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"You can lease a high end Mercedes for the same monthly payment as buying a Honda Accord. It could be that a large portion of that 86% of luxury cars driven by non millionaires are leased."

...which makes the bottom line even more pathetic. You make your payment on the Honda Accord, and after a few years, you own it. It continues to be drivable, and the amortized cost of ownership begins to decline.

If you hop on the luxury-car leasing merry-go-round, then sure, you get to drive a new car every few years, but the payment never goes away. Meanwhile, you've almost certainly over-paid for the car relative to what it would have cost to buy up front.

When it comes to cars, the financially responsible question is not "4Runner or Lexus?"; it is: "can I live without one?"




I think 'can I afford to live without it' is a miserable way of going through life. I certainly could live without ever going to nice restaurants, trying things like kiteboarding and skydiving, going snowboarding or mountain biking, but why forfeit things I enjoy so I can look at my bank statement and see a slightly larger number at the end of the month than I would otherwise?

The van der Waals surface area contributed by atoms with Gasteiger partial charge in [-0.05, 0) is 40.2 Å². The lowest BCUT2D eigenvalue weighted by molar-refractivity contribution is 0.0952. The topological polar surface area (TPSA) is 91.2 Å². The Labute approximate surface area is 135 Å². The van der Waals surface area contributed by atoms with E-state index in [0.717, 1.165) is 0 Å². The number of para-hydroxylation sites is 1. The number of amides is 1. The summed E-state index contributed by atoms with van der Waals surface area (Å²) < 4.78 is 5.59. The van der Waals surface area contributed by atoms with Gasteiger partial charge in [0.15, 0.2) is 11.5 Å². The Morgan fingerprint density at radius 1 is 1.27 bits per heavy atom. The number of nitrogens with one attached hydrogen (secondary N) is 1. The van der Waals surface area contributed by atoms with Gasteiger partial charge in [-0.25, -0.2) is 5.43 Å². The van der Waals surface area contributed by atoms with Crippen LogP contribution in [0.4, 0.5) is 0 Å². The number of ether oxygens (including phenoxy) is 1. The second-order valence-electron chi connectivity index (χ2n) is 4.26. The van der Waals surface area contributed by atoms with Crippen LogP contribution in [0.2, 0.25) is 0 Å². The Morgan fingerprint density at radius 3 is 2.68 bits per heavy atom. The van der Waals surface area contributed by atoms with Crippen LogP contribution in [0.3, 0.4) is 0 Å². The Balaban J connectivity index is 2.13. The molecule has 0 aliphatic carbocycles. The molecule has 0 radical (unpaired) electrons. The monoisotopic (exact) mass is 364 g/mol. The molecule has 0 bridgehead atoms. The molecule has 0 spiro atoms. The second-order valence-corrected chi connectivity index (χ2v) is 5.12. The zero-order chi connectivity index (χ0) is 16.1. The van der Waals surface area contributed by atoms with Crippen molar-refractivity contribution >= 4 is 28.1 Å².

I'm not advocating asceticism -- if owning a car is so important to you that you're willing forgo other luxuries to do it, then that's your choice. But don't pretend that it's always a sacrifice to live without owning a car, or that the choice to own one is automatically financially prudent.

For many of us, cars are nothing more than a rarely used, depreciating asset with high maintenance costs that gets us from point A to point B. I'd rather rent one occasionally, and spend the money I save on all of the other things you mention.


Cool, I see your point. If I rented a car to go snowboarding/mountain biking as much as I do I'd very likely spend almost as much as owning one ;)




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